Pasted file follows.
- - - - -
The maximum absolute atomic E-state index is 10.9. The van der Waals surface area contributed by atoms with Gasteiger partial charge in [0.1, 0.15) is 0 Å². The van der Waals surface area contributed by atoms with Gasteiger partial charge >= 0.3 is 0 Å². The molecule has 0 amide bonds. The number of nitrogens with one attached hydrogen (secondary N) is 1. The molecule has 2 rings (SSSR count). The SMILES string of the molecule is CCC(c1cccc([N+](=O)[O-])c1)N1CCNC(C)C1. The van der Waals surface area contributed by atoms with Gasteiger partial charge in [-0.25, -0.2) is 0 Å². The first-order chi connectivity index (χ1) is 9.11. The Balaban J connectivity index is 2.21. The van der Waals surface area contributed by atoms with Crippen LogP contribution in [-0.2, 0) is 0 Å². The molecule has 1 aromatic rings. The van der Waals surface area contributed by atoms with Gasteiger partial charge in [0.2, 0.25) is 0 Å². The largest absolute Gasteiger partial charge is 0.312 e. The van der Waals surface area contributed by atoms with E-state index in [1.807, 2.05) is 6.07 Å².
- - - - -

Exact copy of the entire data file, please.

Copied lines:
The maximum absolute atomic E-state index is 10.9. The van der Waals surface area contributed by atoms with Gasteiger partial charge in [0.1, 0.15) is 0 Å². The van der Waals surface area contributed by atoms with Gasteiger partial charge >= 0.3 is 0 Å². The molecule has 0 amide bonds. The number of nitrogens with one attached hydrogen (secondary N) is 1. The molecule has 2 rings (SSSR count). The SMILES string of the molecule is CCC(c1cccc([N+](=O)[O-])c1)N1CCNC(C)C1. The van der Waals surface area contributed by atoms with Gasteiger partial charge in [-0.25, -0.2) is 0 Å². The first-order chi connectivity index (χ1) is 9.11. The Balaban J connectivity index is 2.21. The van der Waals surface area contributed by atoms with Crippen LogP contribution in [-0.2, 0) is 0 Å². The molecule has 1 aromatic rings. The van der Waals surface area contributed by atoms with Gasteiger partial charge in [0.2, 0.25) is 0 Å². The largest absolute Gasteiger partial charge is 0.312 e. The van der Waals surface area contributed by atoms with E-state index in [1.807, 2.05) is 6.07 Å².